Rising house prices and increase in interest rate lead to decline in home affordability


Housing

"If we take an annual view, there’s a solid decline in affordability at a national level of 14.3 per cent, reflected in all 16 regions,” Professor Graham Squires says.


Professor Graham Squires

Professor Graham Squires.

The latest Massey University Home Affordability Report shows an overall decline in national affordability over the most recent quarter, largely driven by soaring house prices in most regions and an increasing interest rate.

The report, which covers the quarter from May 2021 to August 2021, shows median house prices across the country increased by 3.7 per cent in aggregate. This, combined with an increase in interest rate, has seen national home affordability decline by 2.7 per cent.

National house price-to-income ratios have slightly improved this quarter, with house prices moving from 12.4 to 12 times the average annual wage.

Report authors, Dr Arshad Javed and Professor Graham Squires from the Massey University Real Estate Analysis Unit (REAU), say the results show home affordability in New Zealand continues to fluctuate from quarter to quarter.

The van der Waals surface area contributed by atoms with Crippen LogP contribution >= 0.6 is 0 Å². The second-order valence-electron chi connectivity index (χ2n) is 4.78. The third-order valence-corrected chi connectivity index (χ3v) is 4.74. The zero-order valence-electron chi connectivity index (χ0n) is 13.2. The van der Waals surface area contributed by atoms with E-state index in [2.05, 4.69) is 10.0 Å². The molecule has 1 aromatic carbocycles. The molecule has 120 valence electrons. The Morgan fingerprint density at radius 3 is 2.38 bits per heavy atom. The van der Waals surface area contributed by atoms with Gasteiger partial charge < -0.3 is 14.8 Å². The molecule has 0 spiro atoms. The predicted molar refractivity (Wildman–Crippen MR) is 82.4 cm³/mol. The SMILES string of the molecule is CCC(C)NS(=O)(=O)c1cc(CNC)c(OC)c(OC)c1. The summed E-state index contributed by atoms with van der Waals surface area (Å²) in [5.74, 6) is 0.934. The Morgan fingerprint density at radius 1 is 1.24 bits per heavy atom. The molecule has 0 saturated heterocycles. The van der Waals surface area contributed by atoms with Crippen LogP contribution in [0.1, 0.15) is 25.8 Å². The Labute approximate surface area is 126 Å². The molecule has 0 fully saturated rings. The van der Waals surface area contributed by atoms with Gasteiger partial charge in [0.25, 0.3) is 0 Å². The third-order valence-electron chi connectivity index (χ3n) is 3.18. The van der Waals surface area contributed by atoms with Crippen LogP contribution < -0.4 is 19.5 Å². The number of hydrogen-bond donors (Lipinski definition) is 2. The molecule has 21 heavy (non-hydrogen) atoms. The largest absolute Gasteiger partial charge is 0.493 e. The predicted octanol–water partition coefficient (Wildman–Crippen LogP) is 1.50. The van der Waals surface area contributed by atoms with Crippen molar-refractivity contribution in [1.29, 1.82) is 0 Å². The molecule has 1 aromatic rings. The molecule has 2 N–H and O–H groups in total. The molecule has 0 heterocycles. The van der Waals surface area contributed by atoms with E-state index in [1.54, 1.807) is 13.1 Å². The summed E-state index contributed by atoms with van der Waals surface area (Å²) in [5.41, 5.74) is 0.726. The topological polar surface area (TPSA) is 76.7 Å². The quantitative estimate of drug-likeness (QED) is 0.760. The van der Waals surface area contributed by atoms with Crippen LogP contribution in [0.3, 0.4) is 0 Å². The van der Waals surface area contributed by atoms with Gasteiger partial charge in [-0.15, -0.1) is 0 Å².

“Again in this quarter we have seen a decline in affordability. If we take an annual view, there’s a solid decline in affordability at a national level of 14.3 per cent, reflected in all 16 regions,” Professor Squires says.

“Within this aggregate result, there are some large regional changes, including a 57.9 per cent decline in affordability for the Manawatū/Whanganui region over the past year, and more than 30 per cent decline in affordability for the Bay of Plenty, Gisborne, Hawke’s Bay and Tasman regions.”

The greatest increase in median house prices, in percentage terms, has for the last quarter occurred in Marlborough (34.6 per cent or $225,000), Waikato (6.8 per cent or $50,000) and Auckland (4.5 per cent or $52,000). Nine of the 16 regions showed an increase in house prices in this quarter except reduction in Gisborne (-19.4 per cent or -$120,000), Tasman (-5.9 per cent or -$50,000) and Northland (-5.1 per cent or -$35,000).

Read the full report here.

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